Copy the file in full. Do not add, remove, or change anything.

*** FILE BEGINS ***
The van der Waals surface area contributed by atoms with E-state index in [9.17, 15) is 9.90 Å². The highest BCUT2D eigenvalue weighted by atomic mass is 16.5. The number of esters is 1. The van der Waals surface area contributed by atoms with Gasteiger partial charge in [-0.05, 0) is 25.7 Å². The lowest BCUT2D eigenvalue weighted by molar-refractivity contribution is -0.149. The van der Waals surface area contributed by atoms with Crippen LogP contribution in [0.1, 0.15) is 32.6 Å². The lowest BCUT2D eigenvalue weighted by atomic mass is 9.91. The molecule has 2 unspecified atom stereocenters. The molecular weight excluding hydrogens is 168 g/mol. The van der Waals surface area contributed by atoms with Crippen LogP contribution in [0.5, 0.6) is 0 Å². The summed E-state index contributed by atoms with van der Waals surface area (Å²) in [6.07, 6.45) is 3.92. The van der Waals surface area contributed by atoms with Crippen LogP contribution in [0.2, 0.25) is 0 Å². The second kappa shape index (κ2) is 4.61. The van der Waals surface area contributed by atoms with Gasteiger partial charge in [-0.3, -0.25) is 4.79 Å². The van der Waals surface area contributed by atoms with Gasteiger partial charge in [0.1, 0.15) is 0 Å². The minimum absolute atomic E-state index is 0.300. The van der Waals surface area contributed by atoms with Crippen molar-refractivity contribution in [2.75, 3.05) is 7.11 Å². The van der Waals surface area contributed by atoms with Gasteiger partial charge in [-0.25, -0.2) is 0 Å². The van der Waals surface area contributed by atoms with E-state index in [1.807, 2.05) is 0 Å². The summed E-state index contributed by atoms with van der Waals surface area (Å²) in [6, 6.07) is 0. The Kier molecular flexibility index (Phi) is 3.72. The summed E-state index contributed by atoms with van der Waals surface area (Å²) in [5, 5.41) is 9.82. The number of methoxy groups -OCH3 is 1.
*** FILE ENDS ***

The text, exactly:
The van der Waals surface area contributed by atoms with E-state index in [9.17, 15) is 9.90 Å². The highest BCUT2D eigenvalue weighted by atomic mass is 16.5. The number of esters is 1. The van der Waals surface area contributed by atoms with Gasteiger partial charge in [-0.05, 0) is 25.7 Å². The lowest BCUT2D eigenvalue weighted by molar-refractivity contribution is -0.149. The van der Waals surface area contributed by atoms with Crippen LogP contribution in [0.1, 0.15) is 32.6 Å². The lowest BCUT2D eigenvalue weighted by atomic mass is 9.91. The molecule has 2 unspecified atom stereocenters. The molecular weight excluding hydrogens is 168 g/mol. The van der Waals surface area contributed by atoms with Crippen LogP contribution in [0.5, 0.6) is 0 Å². The summed E-state index contributed by atoms with van der Waals surface area (Å²) in [6.07, 6.45) is 3.92. The van der Waals surface area contributed by atoms with Crippen LogP contribution in [0.2, 0.25) is 0 Å². The second kappa shape index (κ2) is 4.61. The van der Waals surface area contributed by atoms with Gasteiger partial charge in [-0.3, -0.25) is 4.79 Å². The van der Waals surface area contributed by atoms with Gasteiger partial charge in [0.1, 0.15) is 0 Å². The minimum absolute atomic E-state index is 0.300. The van der Waals surface area contributed by atoms with Crippen molar-refractivity contribution in [2.75, 3.05) is 7.11 Å². The van der Waals surface area contributed by atoms with Gasteiger partial charge in [-0.25, -0.2) is 0 Å². The van der Waals surface area contributed by atoms with E-state index in [1.807, 2.05) is 0 Å². The summed E-state index contributed by atoms with van der Waals surface area (Å²) in [6, 6.07) is 0. The Kier molecular flexibility index (Phi) is 3.72. The summed E-state index contributed by atoms with van der Waals surface area (Å²) in [5, 5.41) is 9.82. The number of methoxy groups -OCH3 is 1.